You Played That? Game Studies Meets Game Criticism

My Position Paper on Game Criticism, DiGRA 2009

At the 2009 Digital Games Research Association conference, I participated in a panel organized by David Thomas, “You Played That? Game Studies Meets Game Criticism.” The other panelists were William Huber, Margaret Robertson, and José Zagal. The panel posed the following question: What is game criticism? How should the academy claim its place alongside game journalism as a productive voice… read more

Comparative Videogame Criticism

In Games & Culture 1:1 (2006).

This article explores comparative criticism and videogame software development through thef igure of the bricoleur, the handyman who assembles units of preexisting meaning to form new structures. An intersection of these two domains — what the author calls comparative videogame criticism –suggests a more intimate interrelation between criticism and production. The author offers a critique of functionalist approaches to videogame… read more

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Video Games Are Better Without Characters

The real legacy of SimCity is its attempt—and failure—to make complex systems the protagonists instead of people.

In the mid-1980s, the easiest way to check out the latest computer games was to go to a bookstore in the mall. Past the John Grisham and the bargain history books in the B. Dalton Bookseller, you’d find Software Etc., a small island of boxes amidst bound volumes, and a few computers on which to play the latest releases. It… read more

ludologyfightnight

Game Studies, Year Fifteen

Notes on Thoughts on Formalism

I know it’s been a long time since I blogged—really blogged, you know, in the style of that form—for three reasons. First, because I’m talking about blogging in the first sentence, and second because I’m sending you here to read the prerequisites for this post. You’ll want to read the linked piece and as many of the subsequent pieces linked… read more

Map

Academic Paydom

Tactical lessons from the Steven Salaita situation

For those of you who don’t follow university labor politics, Inside Higher Ed reported this week that the University of Illinois at Urbana-Champaign apparently rescinded a job offer for a tenured professorship in Native American Studies to Steven G. Salaita, a Virginia Tech English professor. Well, not exactly rescinded. Rather, the UIUC chancellor decided not to advance Salaita’s appointment through a usually pro-forma approval process.… read more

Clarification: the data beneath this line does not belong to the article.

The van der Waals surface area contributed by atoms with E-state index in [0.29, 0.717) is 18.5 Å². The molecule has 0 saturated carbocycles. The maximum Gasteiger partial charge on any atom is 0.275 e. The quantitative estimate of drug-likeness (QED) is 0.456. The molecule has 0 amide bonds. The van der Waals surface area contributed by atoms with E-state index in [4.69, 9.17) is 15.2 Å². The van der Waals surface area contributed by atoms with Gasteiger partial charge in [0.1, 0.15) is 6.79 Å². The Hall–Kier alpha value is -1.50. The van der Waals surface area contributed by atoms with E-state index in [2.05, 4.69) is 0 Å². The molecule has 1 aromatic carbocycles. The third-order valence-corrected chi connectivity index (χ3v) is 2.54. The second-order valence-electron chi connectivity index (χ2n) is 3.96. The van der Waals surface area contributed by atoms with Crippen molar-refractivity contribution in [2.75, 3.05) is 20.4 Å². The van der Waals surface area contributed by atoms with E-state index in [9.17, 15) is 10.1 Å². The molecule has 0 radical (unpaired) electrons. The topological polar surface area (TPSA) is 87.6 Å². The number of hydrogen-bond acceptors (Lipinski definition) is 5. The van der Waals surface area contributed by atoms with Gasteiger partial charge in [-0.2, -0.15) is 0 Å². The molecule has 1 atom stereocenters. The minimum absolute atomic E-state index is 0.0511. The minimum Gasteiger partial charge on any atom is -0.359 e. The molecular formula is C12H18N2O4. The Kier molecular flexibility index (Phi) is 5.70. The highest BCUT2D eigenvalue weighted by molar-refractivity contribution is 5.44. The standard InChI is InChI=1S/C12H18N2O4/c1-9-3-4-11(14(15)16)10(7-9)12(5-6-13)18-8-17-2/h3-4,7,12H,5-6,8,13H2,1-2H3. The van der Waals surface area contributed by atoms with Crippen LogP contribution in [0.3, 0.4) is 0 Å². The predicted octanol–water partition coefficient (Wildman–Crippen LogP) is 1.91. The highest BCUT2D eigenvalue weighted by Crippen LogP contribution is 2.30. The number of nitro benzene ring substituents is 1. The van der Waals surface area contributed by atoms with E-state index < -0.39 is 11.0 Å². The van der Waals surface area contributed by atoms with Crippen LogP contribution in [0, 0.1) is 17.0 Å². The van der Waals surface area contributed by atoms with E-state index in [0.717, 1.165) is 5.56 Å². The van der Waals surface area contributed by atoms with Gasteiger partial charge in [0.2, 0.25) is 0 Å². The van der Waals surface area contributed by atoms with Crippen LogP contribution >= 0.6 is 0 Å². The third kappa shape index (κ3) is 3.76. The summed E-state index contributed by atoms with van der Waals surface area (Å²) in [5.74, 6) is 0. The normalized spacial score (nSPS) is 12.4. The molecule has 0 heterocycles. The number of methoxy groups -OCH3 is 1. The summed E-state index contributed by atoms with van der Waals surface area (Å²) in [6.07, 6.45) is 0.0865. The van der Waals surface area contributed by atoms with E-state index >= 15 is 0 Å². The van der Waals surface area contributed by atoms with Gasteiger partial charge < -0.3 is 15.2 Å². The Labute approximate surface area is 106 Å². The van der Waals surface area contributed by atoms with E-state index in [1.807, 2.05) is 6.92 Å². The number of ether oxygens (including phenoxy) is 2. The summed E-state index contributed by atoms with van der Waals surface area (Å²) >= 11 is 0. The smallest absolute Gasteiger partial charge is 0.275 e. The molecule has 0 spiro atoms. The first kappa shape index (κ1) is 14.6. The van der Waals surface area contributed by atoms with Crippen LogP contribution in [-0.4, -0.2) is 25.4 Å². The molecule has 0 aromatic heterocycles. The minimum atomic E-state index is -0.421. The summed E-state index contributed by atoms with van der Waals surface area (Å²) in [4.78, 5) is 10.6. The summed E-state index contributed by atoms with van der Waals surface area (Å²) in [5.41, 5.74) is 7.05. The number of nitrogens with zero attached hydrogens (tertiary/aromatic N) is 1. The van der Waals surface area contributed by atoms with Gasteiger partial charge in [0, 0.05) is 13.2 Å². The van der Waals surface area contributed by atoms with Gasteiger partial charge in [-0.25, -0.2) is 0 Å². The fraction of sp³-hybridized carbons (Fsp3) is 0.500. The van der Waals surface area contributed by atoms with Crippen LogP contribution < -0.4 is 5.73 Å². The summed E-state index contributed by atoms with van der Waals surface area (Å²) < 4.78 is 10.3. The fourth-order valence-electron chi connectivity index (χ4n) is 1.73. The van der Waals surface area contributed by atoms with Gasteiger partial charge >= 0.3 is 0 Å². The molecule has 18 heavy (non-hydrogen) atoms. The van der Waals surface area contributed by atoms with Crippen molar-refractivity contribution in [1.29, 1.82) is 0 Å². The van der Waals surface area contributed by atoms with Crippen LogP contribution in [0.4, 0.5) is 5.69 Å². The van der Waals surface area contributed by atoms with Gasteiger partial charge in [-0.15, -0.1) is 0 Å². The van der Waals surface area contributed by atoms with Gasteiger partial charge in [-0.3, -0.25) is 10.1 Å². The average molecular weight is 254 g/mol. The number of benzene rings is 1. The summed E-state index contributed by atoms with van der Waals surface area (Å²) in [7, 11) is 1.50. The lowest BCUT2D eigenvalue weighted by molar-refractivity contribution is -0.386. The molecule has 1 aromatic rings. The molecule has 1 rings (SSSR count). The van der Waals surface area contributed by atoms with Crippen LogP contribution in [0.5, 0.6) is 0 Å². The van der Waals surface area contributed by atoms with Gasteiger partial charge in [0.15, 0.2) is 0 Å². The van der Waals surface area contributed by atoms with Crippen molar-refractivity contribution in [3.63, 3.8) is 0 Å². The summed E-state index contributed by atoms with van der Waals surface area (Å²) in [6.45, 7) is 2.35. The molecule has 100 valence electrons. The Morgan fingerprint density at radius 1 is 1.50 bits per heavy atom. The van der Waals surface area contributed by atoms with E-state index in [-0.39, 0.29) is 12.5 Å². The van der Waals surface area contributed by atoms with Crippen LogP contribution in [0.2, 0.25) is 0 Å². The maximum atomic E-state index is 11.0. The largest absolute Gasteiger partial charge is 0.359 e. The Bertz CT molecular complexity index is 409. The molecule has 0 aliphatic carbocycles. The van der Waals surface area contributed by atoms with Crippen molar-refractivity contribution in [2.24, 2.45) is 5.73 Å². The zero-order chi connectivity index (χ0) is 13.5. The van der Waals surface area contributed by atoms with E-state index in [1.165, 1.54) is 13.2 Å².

About Me

Dr. Ian Bogost is an award-winning author and game designer whose work focuses on videogames and computational media. He is Ivan Allen College Distinguished Chair in Media Studies and Professor of Interactive Computing at the Georgia Institute of Technology, where he also holds an appointment in the Scheller College of Business. Bogost is Founding Partner at Persuasive Games LLC, an… read more

About

Dr. Ian Bogost is an award-winning author and game designer whose work focuses on videogames and computational media. He is Ivan Allen College Distinguished Chair in Media Studies and Professor of Interactive Computing at the Georgia Institute of Technology, where he also holds an appointment in the Scheller College of Business. Bogost is Founding Partner at Persuasive Games LLC, an… read more

For Adults Who Want to Feel Good About Themselves

My daughter on Goldieblox

The toy start-up Goldieblox has been in the news this week thanks to an ugly public fight over fair use and right of publicity with the Beastie Boys (they’ve since relented). But the company first gained public attention over a year ago when they first launched the Kickstarter for “an engineering toy for girls.” Back when the crowdfunding campaign launched,… read more

OAuth of Fealty

Resignation beyond sorrow on the Facebook Platform and beyond

In recent weeks, Facebook has been sending emails imploring me to complete a survey about how they might improve their development platform. I’d been deleting the messages, but after the third request or so, I decided to click through. For those lucky enough to have avoided it, the Facebook Platform is a set of tools and services that allows developers… read more

MOOCs and the Future of the Humanities (Part Two)

A roundtable at the LA Review of Books

On June 14-15, 2013, the LA Review of Books hosted a two-part roundtable on Massive Open Online Courses (MOOCS). Participants included me, Cathy N. Davidson, Al Filreis, and Ray Schroeder. Below is my contribution to part two, which included responses to the statements in part one (which you can find here; this response won’t make much sense unless you read… read more